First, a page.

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Remembering Adrian Greenstein, MD, FACS, FRCS

Wednesday, April 26, 2017   (0 Comments)
Posted by: Julie Briggs
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It is with deep sadness that we share the passing of Adrian Greenstein, MD, FACS, FRCS, a beloved colleague and friend, and a Professor of Surgery at the Icahn School of Medicine at Mount Sinai since 1968. He built a career operating on the most difficult cases—those most surgeons would avoid—and in the process established himself as a world-renowned expert on inflammatory bowel disease (IBD). Until recently, Dr. Greenstein maintained the busiest complex IBD surgical practice in New York City.

 

Often, high-caliber surgeons like Dr. Greenstein are primarily known for their technical skills. However, his expertise was a step beyond the rest due to his diligent tracking of patient outcomes, a subject on which he published an impressive array of research papers. Dr. Greenstein’s clinical investigations, and more than 160 papers and 30 chapters, served as guides to practically every aspect of surgical management of patients with colorectal conditions. In essence, when clinicians cite the “Mount Sinai experience” in regards to the surgical management of IBD, Dr. Greenstein’s work is quoted.  He truly established Mount Sinai’s Department of Surgery as a major force in the management of complicated colorectal surgical conditions.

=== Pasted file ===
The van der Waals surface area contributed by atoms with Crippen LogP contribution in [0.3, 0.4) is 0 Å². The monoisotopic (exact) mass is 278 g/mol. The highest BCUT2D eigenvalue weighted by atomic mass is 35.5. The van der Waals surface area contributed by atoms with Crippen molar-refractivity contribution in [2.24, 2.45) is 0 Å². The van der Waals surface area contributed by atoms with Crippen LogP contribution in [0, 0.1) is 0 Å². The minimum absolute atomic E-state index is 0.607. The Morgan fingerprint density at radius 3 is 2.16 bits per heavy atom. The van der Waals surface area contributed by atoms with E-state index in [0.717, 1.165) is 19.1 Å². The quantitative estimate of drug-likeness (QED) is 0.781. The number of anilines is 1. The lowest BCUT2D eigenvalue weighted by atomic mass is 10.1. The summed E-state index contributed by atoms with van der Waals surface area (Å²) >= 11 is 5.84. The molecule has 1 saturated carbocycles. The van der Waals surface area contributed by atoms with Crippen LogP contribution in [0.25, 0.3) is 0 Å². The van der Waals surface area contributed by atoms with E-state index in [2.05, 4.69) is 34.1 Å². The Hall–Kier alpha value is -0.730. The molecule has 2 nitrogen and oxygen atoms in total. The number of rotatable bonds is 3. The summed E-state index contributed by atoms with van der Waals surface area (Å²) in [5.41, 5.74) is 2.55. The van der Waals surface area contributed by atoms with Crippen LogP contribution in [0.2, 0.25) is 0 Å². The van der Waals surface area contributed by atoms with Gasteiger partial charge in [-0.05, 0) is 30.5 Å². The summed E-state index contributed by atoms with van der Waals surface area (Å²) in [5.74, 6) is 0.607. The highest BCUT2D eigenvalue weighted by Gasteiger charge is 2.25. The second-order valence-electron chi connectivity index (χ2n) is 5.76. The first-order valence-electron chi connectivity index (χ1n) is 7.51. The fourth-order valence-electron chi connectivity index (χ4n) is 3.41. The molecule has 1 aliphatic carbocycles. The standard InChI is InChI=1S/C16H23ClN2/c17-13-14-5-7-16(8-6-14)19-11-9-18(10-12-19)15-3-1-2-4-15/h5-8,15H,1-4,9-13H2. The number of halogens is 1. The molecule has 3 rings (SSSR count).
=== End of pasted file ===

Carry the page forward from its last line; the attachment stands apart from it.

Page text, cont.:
In addition to his research and teaching accomplishments, Dr. Greenstein was a marvelous physician. Possessing a legendary bedside manner, he was adored by patients and colleagues.  Generations of residents and medical students were fortunate to be trained by such a well-rounded physician. As further proof of his remarkable impact on the Mount Sinai community, Dr. Greenstein won the 2011 John H. Garlock Award (Medal), which recognizes “outstanding service to the Mount Sinai Department of Surgery over the course of a career.” 

 

Dr. Greenstein received his medical degree from the University of Witwatersrand in Johannesburg. He completed his postgraduate training as a surgeon in the United Kingdom and became a fellow of both the Royal College of Surgeons of Edinburgh and England. He went on to complete his residency at Boston University in 1968, after which he joined the Mount Sinai Medical Center as a member of the full-time faculty.

 

We extend our deepest condolences to his entire family, including his son and our colleague, Alexander J. Greenstein, MD, Associate Professor, Surgery, Icahn School of Medicine at Mount Sinai. 


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